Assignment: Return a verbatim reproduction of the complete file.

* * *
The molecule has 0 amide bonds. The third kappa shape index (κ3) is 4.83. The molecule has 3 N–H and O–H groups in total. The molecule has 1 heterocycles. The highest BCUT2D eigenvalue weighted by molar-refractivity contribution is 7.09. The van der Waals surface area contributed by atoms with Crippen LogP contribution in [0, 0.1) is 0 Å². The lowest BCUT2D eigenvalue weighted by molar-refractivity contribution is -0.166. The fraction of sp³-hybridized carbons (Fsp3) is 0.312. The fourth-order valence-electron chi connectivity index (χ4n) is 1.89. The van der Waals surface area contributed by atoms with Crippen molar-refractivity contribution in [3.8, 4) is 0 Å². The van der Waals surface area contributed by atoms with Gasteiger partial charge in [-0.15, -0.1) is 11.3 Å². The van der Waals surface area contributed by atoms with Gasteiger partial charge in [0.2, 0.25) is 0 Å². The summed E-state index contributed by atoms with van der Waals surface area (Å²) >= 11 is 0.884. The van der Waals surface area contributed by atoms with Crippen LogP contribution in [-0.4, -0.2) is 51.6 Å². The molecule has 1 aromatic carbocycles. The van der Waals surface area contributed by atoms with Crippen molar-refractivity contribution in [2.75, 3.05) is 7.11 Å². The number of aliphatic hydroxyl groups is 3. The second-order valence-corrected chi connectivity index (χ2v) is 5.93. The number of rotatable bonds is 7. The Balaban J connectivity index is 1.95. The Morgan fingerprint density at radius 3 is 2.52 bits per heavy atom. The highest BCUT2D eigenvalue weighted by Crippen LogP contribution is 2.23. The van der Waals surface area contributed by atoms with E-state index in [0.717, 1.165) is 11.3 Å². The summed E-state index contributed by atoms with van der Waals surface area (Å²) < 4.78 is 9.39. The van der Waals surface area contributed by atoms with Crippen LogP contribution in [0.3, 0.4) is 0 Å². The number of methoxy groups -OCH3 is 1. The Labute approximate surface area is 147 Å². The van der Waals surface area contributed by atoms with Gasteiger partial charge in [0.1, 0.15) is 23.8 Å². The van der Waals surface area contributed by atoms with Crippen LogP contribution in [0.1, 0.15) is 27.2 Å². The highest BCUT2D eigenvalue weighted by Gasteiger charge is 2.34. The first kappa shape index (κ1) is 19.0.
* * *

The molecule has 0 amide bonds. The third kappa shape index (κ3) is 4.83. The molecule has 3 N–H and O–H groups in total. The molecule has 1 heterocycles. The highest BCUT2D eigenvalue weighted by molar-refractivity contribution is 7.09. The van der Waals surface area contributed by atoms with Crippen LogP contribution in [0, 0.1) is 0 Å². The lowest BCUT2D eigenvalue weighted by molar-refractivity contribution is -0.166. The fraction of sp³-hybridized carbons (Fsp3) is 0.312. The fourth-order valence-electron chi connectivity index (χ4n) is 1.89. The van der Waals surface area contributed by atoms with Crippen molar-refractivity contribution in [3.8, 4) is 0 Å². The van der Waals surface area contributed by atoms with Gasteiger partial charge in [-0.15, -0.1) is 11.3 Å². The van der Waals surface area contributed by atoms with Gasteiger partial charge in [0.2, 0.25) is 0 Å². The summed E-state index contributed by atoms with van der Waals surface area (Å²) >= 11 is 0.884. The van der Waals surface area contributed by atoms with Crippen LogP contribution in [-0.4, -0.2) is 51.6 Å². The molecule has 1 aromatic carbocycles. The van der Waals surface area contributed by atoms with Crippen molar-refractivity contribution in [2.75, 3.05) is 7.11 Å². The number of aliphatic hydroxyl groups is 3. The second-order valence-corrected chi connectivity index (χ2v) is 5.93. The number of rotatable bonds is 7. The Balaban J connectivity index is 1.95. The Morgan fingerprint density at radius 3 is 2.52 bits per heavy atom. The highest BCUT2D eigenvalue weighted by Crippen LogP contribution is 2.23. The van der Waals surface area contributed by atoms with E-state index in [0.717, 1.165) is 11.3 Å². The summed E-state index contributed by atoms with van der Waals surface area (Å²) < 4.78 is 9.39. The van der Waals surface area contributed by atoms with Crippen LogP contribution in [0.3, 0.4) is 0 Å². The number of methoxy groups -OCH3 is 1. The Labute approximate surface area is 147 Å². The van der Waals surface area contributed by atoms with Gasteiger partial charge in [0.1, 0.15) is 23.8 Å². The van der Waals surface area contributed by atoms with Crippen LogP contribution in [0.1, 0.15) is 27.2 Å². The highest BCUT2D eigenvalue weighted by Gasteiger charge is 2.34. The first kappa shape index (κ1) is 19.0.